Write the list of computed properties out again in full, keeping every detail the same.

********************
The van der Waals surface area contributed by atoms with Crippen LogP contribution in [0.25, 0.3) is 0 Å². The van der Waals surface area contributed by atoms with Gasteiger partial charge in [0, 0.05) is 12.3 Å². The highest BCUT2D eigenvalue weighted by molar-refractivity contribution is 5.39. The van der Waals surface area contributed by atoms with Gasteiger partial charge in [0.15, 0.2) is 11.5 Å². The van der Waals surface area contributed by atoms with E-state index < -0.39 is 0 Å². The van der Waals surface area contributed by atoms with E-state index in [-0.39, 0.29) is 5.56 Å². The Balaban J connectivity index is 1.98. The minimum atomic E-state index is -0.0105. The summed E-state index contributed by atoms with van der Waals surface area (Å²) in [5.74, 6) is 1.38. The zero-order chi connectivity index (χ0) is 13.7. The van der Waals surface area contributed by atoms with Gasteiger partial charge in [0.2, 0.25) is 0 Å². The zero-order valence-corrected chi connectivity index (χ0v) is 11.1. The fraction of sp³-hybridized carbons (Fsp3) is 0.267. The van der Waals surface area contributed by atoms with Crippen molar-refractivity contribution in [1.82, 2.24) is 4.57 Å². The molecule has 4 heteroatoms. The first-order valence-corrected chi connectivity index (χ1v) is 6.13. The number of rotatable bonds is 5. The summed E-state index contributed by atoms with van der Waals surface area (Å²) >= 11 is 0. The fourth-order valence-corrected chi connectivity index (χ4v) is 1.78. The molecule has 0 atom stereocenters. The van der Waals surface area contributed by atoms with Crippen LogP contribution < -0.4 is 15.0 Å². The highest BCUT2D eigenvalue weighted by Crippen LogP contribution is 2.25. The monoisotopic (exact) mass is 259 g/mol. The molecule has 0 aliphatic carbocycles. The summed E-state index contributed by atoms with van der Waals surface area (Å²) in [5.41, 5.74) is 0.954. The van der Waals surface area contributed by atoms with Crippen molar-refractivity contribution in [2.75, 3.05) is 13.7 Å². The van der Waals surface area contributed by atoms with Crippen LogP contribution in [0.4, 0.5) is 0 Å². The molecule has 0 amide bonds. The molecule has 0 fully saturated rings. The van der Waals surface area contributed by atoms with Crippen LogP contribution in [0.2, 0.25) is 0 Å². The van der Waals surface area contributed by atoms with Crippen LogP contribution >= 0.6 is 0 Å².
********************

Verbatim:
The van der Waals surface area contributed by atoms with Crippen LogP contribution in [0.25, 0.3) is 0 Å². The van der Waals surface area contributed by atoms with Gasteiger partial charge in [0, 0.05) is 12.3 Å². The highest BCUT2D eigenvalue weighted by molar-refractivity contribution is 5.39. The van der Waals surface area contributed by atoms with Gasteiger partial charge in [0.15, 0.2) is 11.5 Å². The van der Waals surface area contributed by atoms with E-state index < -0.39 is 0 Å². The van der Waals surface area contributed by atoms with E-state index in [-0.39, 0.29) is 5.56 Å². The Balaban J connectivity index is 1.98. The minimum atomic E-state index is -0.0105. The summed E-state index contributed by atoms with van der Waals surface area (Å²) in [5.74, 6) is 1.38. The zero-order chi connectivity index (χ0) is 13.7. The van der Waals surface area contributed by atoms with Gasteiger partial charge in [0.2, 0.25) is 0 Å². The zero-order valence-corrected chi connectivity index (χ0v) is 11.1. The fraction of sp³-hybridized carbons (Fsp3) is 0.267. The van der Waals surface area contributed by atoms with Crippen molar-refractivity contribution in [1.82, 2.24) is 4.57 Å². The molecule has 4 heteroatoms. The first-order valence-corrected chi connectivity index (χ1v) is 6.13. The number of rotatable bonds is 5. The summed E-state index contributed by atoms with van der Waals surface area (Å²) >= 11 is 0. The fourth-order valence-corrected chi connectivity index (χ4v) is 1.78. The molecule has 0 atom stereocenters. The van der Waals surface area contributed by atoms with Crippen LogP contribution < -0.4 is 15.0 Å². The highest BCUT2D eigenvalue weighted by Crippen LogP contribution is 2.25. The monoisotopic (exact) mass is 259 g/mol. The molecule has 0 aliphatic carbocycles. The summed E-state index contributed by atoms with van der Waals surface area (Å²) in [5.41, 5.74) is 0.954. The van der Waals surface area contributed by atoms with Crippen molar-refractivity contribution in [2.75, 3.05) is 13.7 Å². The van der Waals surface area contributed by atoms with Crippen LogP contribution in [0.4, 0.5) is 0 Å². The molecule has 0 amide bonds. The molecule has 0 fully saturated rings. The van der Waals surface area contributed by atoms with Crippen LogP contribution in [0.2, 0.25) is 0 Å². The van der Waals surface area contributed by atoms with Crippen LogP contribution >= 0.6 is 0 Å².